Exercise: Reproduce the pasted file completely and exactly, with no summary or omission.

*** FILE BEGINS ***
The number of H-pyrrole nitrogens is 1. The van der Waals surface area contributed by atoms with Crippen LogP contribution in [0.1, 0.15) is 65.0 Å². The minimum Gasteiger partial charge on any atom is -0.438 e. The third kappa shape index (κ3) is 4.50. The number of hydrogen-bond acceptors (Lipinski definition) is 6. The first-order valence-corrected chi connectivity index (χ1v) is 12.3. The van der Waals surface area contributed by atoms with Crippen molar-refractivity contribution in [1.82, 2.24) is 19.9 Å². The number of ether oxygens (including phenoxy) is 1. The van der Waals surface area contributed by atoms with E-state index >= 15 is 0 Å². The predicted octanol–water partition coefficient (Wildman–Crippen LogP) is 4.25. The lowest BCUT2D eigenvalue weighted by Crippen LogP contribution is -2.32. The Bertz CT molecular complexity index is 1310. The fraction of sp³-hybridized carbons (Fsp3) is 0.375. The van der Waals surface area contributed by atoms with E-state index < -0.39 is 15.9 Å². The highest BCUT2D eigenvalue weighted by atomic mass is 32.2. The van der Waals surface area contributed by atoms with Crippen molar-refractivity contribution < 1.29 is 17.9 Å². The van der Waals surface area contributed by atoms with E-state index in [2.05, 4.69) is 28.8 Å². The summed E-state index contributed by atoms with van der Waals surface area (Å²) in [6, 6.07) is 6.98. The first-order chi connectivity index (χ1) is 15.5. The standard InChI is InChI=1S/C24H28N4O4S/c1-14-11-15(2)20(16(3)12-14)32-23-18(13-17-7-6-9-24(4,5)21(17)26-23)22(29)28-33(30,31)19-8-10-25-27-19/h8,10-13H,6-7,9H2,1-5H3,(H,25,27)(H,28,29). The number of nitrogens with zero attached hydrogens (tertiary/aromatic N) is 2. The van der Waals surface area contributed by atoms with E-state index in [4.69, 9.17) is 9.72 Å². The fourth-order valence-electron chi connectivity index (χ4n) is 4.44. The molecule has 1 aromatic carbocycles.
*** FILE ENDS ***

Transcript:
The number of H-pyrrole nitrogens is 1. The van der Waals surface area contributed by atoms with Crippen LogP contribution in [0.1, 0.15) is 65.0 Å². The minimum Gasteiger partial charge on any atom is -0.438 e. The third kappa shape index (κ3) is 4.50. The number of hydrogen-bond acceptors (Lipinski definition) is 6. The first-order valence-corrected chi connectivity index (χ1v) is 12.3. The van der Waals surface area contributed by atoms with Crippen molar-refractivity contribution in [1.82, 2.24) is 19.9 Å². The number of ether oxygens (including phenoxy) is 1. The van der Waals surface area contributed by atoms with E-state index >= 15 is 0 Å². The predicted octanol–water partition coefficient (Wildman–Crippen LogP) is 4.25. The lowest BCUT2D eigenvalue weighted by Crippen LogP contribution is -2.32. The Bertz CT molecular complexity index is 1310. The fraction of sp³-hybridized carbons (Fsp3) is 0.375. The van der Waals surface area contributed by atoms with E-state index < -0.39 is 15.9 Å². The highest BCUT2D eigenvalue weighted by atomic mass is 32.2. The van der Waals surface area contributed by atoms with Crippen molar-refractivity contribution < 1.29 is 17.9 Å². The van der Waals surface area contributed by atoms with E-state index in [2.05, 4.69) is 28.8 Å². The summed E-state index contributed by atoms with van der Waals surface area (Å²) in [6, 6.07) is 6.98. The first-order chi connectivity index (χ1) is 15.5. The standard InChI is InChI=1S/C24H28N4O4S/c1-14-11-15(2)20(16(3)12-14)32-23-18(13-17-7-6-9-24(4,5)21(17)26-23)22(29)28-33(30,31)19-8-10-25-27-19/h8,10-13H,6-7,9H2,1-5H3,(H,25,27)(H,28,29). The number of nitrogens with zero attached hydrogens (tertiary/aromatic N) is 2. The van der Waals surface area contributed by atoms with E-state index in [4.69, 9.17) is 9.72 Å². The fourth-order valence-electron chi connectivity index (χ4n) is 4.44. The molecule has 1 aromatic carbocycles.